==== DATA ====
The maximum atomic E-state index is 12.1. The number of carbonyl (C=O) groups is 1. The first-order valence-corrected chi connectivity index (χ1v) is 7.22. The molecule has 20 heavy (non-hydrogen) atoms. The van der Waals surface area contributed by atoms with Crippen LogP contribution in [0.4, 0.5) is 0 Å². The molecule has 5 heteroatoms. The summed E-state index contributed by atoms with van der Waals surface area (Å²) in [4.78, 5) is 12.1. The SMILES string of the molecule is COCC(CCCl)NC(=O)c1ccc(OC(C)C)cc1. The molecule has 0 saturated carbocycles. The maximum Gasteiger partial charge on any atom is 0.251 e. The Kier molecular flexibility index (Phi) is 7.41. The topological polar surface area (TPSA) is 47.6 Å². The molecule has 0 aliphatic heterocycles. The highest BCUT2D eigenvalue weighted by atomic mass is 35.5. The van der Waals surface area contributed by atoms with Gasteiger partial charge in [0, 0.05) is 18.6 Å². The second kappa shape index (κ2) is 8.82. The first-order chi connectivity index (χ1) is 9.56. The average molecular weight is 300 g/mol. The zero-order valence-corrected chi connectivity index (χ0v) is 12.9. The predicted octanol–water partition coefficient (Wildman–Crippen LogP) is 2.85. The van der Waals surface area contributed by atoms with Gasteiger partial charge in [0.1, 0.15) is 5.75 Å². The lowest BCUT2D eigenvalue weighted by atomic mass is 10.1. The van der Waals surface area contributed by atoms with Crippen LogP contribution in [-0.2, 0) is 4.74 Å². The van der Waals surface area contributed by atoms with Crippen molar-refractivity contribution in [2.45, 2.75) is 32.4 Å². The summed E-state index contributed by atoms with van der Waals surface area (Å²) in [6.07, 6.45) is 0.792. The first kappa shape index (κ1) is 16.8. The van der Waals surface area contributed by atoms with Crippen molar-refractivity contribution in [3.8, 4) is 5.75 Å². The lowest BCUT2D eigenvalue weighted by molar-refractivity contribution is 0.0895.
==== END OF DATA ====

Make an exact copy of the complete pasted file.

The maximum atomic E-state index is 12.1. The number of carbonyl (C=O) groups is 1. The first-order valence-corrected chi connectivity index (χ1v) is 7.22. The molecule has 20 heavy (non-hydrogen) atoms. The van der Waals surface area contributed by atoms with Crippen LogP contribution in [0.4, 0.5) is 0 Å². The molecule has 5 heteroatoms. The summed E-state index contributed by atoms with van der Waals surface area (Å²) in [4.78, 5) is 12.1. The SMILES string of the molecule is COCC(CCCl)NC(=O)c1ccc(OC(C)C)cc1. The molecule has 0 saturated carbocycles. The maximum Gasteiger partial charge on any atom is 0.251 e. The Kier molecular flexibility index (Phi) is 7.41. The topological polar surface area (TPSA) is 47.6 Å². The molecule has 0 aliphatic heterocycles. The highest BCUT2D eigenvalue weighted by atomic mass is 35.5. The van der Waals surface area contributed by atoms with Gasteiger partial charge in [0, 0.05) is 18.6 Å². The second kappa shape index (κ2) is 8.82. The first-order chi connectivity index (χ1) is 9.56. The average molecular weight is 300 g/mol. The zero-order valence-corrected chi connectivity index (χ0v) is 12.9. The predicted octanol–water partition coefficient (Wildman–Crippen LogP) is 2.85. The van der Waals surface area contributed by atoms with Gasteiger partial charge in [0.1, 0.15) is 5.75 Å². The lowest BCUT2D eigenvalue weighted by atomic mass is 10.1. The van der Waals surface area contributed by atoms with Crippen LogP contribution in [-0.2, 0) is 4.74 Å². The van der Waals surface area contributed by atoms with Crippen molar-refractivity contribution in [2.45, 2.75) is 32.4 Å². The summed E-state index contributed by atoms with van der Waals surface area (Å²) in [6.07, 6.45) is 0.792. The first kappa shape index (κ1) is 16.8. The van der Waals surface area contributed by atoms with Crippen molar-refractivity contribution in [3.8, 4) is 5.75 Å². The lowest BCUT2D eigenvalue weighted by molar-refractivity contribution is 0.0895.